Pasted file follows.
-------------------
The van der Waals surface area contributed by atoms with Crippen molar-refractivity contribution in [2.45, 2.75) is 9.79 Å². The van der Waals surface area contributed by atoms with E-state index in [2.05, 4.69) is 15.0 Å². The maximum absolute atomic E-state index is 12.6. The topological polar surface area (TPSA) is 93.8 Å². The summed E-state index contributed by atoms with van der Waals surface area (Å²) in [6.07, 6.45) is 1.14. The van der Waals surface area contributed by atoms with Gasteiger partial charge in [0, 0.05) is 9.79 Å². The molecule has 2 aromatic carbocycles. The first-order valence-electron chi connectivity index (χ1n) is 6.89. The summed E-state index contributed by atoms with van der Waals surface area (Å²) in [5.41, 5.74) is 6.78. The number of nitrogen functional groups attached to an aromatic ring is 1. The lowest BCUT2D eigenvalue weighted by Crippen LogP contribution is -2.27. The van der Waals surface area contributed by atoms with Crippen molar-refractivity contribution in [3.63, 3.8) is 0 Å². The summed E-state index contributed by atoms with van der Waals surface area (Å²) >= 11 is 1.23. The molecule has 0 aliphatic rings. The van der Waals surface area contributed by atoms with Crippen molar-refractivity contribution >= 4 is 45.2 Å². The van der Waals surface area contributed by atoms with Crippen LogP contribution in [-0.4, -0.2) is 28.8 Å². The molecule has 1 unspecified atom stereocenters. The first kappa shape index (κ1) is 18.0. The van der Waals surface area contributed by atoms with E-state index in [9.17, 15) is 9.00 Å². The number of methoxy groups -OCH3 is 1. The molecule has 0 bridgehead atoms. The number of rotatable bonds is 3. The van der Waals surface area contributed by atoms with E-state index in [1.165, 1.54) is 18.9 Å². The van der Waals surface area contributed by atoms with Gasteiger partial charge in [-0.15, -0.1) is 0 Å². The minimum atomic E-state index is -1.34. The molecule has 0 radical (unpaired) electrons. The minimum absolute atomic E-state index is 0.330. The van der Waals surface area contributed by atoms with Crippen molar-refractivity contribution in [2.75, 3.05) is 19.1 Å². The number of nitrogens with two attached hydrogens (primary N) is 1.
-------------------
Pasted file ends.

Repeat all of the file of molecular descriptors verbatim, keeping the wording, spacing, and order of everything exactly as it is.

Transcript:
The van der Waals surface area contributed by atoms with Crippen molar-refractivity contribution in [2.45, 2.75) is 9.79 Å². The van der Waals surface area contributed by atoms with E-state index in [2.05, 4.69) is 15.0 Å². The maximum absolute atomic E-state index is 12.6. The topological polar surface area (TPSA) is 93.8 Å². The summed E-state index contributed by atoms with van der Waals surface area (Å²) in [6.07, 6.45) is 1.14. The van der Waals surface area contributed by atoms with Gasteiger partial charge in [0, 0.05) is 9.79 Å². The molecule has 2 aromatic carbocycles. The first-order valence-electron chi connectivity index (χ1n) is 6.89. The summed E-state index contributed by atoms with van der Waals surface area (Å²) in [5.41, 5.74) is 6.78. The number of nitrogen functional groups attached to an aromatic ring is 1. The lowest BCUT2D eigenvalue weighted by Crippen LogP contribution is -2.27. The van der Waals surface area contributed by atoms with Crippen molar-refractivity contribution in [3.63, 3.8) is 0 Å². The summed E-state index contributed by atoms with van der Waals surface area (Å²) >= 11 is 1.23. The molecule has 0 aliphatic rings. The van der Waals surface area contributed by atoms with Crippen molar-refractivity contribution >= 4 is 45.2 Å². The van der Waals surface area contributed by atoms with Crippen LogP contribution in [-0.4, -0.2) is 28.8 Å². The molecule has 1 unspecified atom stereocenters. The first kappa shape index (κ1) is 18.0. The van der Waals surface area contributed by atoms with E-state index in [9.17, 15) is 9.00 Å². The number of methoxy groups -OCH3 is 1. The molecule has 0 bridgehead atoms. The number of rotatable bonds is 3. The van der Waals surface area contributed by atoms with E-state index in [1.165, 1.54) is 18.9 Å². The van der Waals surface area contributed by atoms with Gasteiger partial charge in [-0.15, -0.1) is 0 Å². The minimum atomic E-state index is -1.34. The molecule has 0 radical (unpaired) electrons. The minimum absolute atomic E-state index is 0.330. The van der Waals surface area contributed by atoms with Crippen molar-refractivity contribution in [2.75, 3.05) is 19.1 Å². The number of nitrogens with two attached hydrogens (primary N) is 1.